Eosinophilic gastroenteritis as a cause of non-Helicobacter pylori, non-gastrotoxic drug ulcers in children
BMC Gastroenterology volume 20, Article number: 280 (2020)
While Helicobacter pylori (H. pylori) ulcers has declined recently, H. pylori-negative and/or gastrotoxic drug-negative peptic ulcers (HNGN-PU) has increased. This study aimed to analyze the etiology of peptic ulcers in children and the differences in clinical, laboratory, endoscopic, and histopathologic findings of peptic ulcers according to etiology, including eosinophilic gastroenteritis (EoGE).
In total, 255 children (157 boys and 98 girls) with peptic ulcers were recruited. The subjects were categorized into 5 groups according to the etiology of the ulcer: 1) H. pylori infection (n = 51); 2) gastrotoxic drugs (n = 18); 3) idiopathic (n = 144); 4) systemic disease (n = 23); 5) EoGE (n = 19). Clinical data were reviewed and analyzed retrospectively.
Age at diagnosis, ulcer recurrence, atopic dermatitis history, white blood cell count, blood eosinophil count, platelet count, serum albumin level, iron level, erythrocyte sedimentation rate, and C-reactive protein level differed significantly among the 5 groups (all p < 0.05). Regarding endoscopic findings, multiple ulcers and gastric mucosal nodularity differed among the 5 groups (all p < 0.05). When comparing the EoGE ulcer group with the others, EoGE group revealed older ages (p = 0.022), higher rates of ulcer recurrence (p = 0.018), atopic dermatitis history (p = 0.001), and both blood and tissue eosinophilia (both p = 0.001).
EoGE ulcers constituted 10.2% of HNGN-PU in pediatric patients. In children with HNGN-PU, peripheral eosinophilia, ulcer recurrence, and atopic dermatitis history might imply EoGE, necessitating thorough investigation of tissue eosinophils during endoscopic biopsy.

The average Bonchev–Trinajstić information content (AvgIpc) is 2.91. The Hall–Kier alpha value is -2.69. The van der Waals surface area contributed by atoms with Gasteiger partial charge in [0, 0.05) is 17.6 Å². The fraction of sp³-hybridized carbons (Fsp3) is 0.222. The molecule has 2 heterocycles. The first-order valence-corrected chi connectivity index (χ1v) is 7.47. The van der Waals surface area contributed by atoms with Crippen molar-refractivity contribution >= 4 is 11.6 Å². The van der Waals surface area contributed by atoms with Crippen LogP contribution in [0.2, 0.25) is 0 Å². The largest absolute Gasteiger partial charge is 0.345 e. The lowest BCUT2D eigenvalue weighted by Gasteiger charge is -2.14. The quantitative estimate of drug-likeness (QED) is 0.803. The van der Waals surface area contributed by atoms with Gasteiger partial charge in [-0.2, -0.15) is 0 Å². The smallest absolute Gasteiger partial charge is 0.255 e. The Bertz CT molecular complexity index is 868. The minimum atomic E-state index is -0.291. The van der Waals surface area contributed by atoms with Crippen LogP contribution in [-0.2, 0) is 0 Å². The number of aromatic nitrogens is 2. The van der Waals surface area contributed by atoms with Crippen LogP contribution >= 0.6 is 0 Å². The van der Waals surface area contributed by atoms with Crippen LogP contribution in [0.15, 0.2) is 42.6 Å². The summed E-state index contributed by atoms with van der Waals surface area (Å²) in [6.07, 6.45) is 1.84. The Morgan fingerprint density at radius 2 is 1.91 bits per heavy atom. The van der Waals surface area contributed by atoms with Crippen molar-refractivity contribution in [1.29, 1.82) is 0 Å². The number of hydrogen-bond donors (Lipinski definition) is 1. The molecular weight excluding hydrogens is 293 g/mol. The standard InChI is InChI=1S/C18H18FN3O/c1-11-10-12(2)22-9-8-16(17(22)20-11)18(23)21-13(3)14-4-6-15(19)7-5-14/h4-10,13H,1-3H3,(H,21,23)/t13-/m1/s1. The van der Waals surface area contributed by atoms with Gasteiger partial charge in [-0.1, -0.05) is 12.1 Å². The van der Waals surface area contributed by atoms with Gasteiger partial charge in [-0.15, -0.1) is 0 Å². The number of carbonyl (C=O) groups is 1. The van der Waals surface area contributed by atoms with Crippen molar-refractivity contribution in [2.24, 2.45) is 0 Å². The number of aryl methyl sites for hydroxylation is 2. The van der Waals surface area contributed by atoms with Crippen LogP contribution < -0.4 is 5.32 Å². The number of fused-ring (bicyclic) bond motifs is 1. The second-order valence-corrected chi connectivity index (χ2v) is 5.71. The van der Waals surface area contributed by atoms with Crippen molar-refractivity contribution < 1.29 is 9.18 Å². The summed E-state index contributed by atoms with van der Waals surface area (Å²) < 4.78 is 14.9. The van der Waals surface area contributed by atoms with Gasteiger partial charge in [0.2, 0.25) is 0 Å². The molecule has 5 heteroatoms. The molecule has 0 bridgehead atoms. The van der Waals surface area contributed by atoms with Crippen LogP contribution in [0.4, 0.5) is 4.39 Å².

A total of 255 children was retrospectively registered between between July 2003 and April 2017.
Peptic ulcer disease is mainly associated with Helicobacter pylori (H. pylori) infection [1,2,3,4], and the use of gastrotoxic drugs such as non-steroidal anti-inflammatory drugs (NSAIDs) . However, in the last decade, the main etiology of peptic ulcer disease has changed significantly in both children and adults from both eastern and western countries [6,7,8]. The prevalence of both H. pylori ulcer and gastrotoxic drug peptic ulcer has declined due to improved eradication therapy for H. pylori infection and reduced use of NSAIDs, respectively [9,10,11], while there have been several reports on the recurrence of peptic ulcers after the eradication of H. pylori in non-users of NSAIDs [6, 12, 13]. Thus, H. pylori-negative and/or gastrotoxic drug-negative peptic ulcer (HNGN-PU) has emerged as a “new” disease entity [14, 15].